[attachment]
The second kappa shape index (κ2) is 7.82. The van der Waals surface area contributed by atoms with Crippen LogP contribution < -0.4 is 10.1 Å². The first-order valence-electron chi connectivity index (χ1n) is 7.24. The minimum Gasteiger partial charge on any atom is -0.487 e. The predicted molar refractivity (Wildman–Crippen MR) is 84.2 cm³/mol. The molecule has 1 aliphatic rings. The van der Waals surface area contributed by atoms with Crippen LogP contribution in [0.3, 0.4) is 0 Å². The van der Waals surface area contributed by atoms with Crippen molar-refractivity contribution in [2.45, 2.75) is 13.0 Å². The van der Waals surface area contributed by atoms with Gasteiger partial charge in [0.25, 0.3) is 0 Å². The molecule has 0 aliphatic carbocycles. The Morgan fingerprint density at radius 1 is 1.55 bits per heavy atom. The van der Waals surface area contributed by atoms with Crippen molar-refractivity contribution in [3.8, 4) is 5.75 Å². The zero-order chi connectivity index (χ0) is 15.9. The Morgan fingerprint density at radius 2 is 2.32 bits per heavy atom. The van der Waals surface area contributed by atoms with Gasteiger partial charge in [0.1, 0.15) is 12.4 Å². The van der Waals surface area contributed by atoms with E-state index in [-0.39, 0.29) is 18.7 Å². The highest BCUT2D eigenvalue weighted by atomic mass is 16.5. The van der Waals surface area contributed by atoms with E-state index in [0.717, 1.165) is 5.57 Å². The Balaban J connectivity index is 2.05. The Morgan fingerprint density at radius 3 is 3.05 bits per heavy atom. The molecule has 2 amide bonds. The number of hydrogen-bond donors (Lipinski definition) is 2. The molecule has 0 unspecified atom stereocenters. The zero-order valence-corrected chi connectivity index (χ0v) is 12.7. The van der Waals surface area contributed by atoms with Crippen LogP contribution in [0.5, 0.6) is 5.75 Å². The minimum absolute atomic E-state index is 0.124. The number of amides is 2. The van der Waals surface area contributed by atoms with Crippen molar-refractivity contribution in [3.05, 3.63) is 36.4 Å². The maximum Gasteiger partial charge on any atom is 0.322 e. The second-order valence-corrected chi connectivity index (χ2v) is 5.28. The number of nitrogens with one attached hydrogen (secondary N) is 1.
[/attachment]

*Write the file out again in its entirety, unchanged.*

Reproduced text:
The second kappa shape index (κ2) is 7.82. The van der Waals surface area contributed by atoms with Crippen LogP contribution < -0.4 is 10.1 Å². The first-order valence-electron chi connectivity index (χ1n) is 7.24. The minimum Gasteiger partial charge on any atom is -0.487 e. The predicted molar refractivity (Wildman–Crippen MR) is 84.2 cm³/mol. The molecule has 1 aliphatic rings. The van der Waals surface area contributed by atoms with Crippen LogP contribution in [0.3, 0.4) is 0 Å². The van der Waals surface area contributed by atoms with Crippen molar-refractivity contribution in [2.45, 2.75) is 13.0 Å². The van der Waals surface area contributed by atoms with Gasteiger partial charge in [0.25, 0.3) is 0 Å². The molecule has 0 aliphatic carbocycles. The Morgan fingerprint density at radius 1 is 1.55 bits per heavy atom. The van der Waals surface area contributed by atoms with Crippen molar-refractivity contribution in [3.8, 4) is 5.75 Å². The zero-order chi connectivity index (χ0) is 15.9. The Morgan fingerprint density at radius 2 is 2.32 bits per heavy atom. The van der Waals surface area contributed by atoms with Gasteiger partial charge in [0.1, 0.15) is 12.4 Å². The van der Waals surface area contributed by atoms with E-state index in [-0.39, 0.29) is 18.7 Å². The highest BCUT2D eigenvalue weighted by atomic mass is 16.5. The van der Waals surface area contributed by atoms with E-state index in [0.717, 1.165) is 5.57 Å². The Balaban J connectivity index is 2.05. The Morgan fingerprint density at radius 3 is 3.05 bits per heavy atom. The molecule has 2 amide bonds. The number of hydrogen-bond donors (Lipinski definition) is 2. The molecule has 0 unspecified atom stereocenters. The zero-order valence-corrected chi connectivity index (χ0v) is 12.7. The van der Waals surface area contributed by atoms with Crippen LogP contribution in [0.5, 0.6) is 5.75 Å². The minimum absolute atomic E-state index is 0.124. The number of amides is 2. The van der Waals surface area contributed by atoms with Crippen molar-refractivity contribution in [3.05, 3.63) is 36.4 Å². The maximum Gasteiger partial charge on any atom is 0.322 e. The second-order valence-corrected chi connectivity index (χ2v) is 5.28. The number of nitrogens with one attached hydrogen (secondary N) is 1.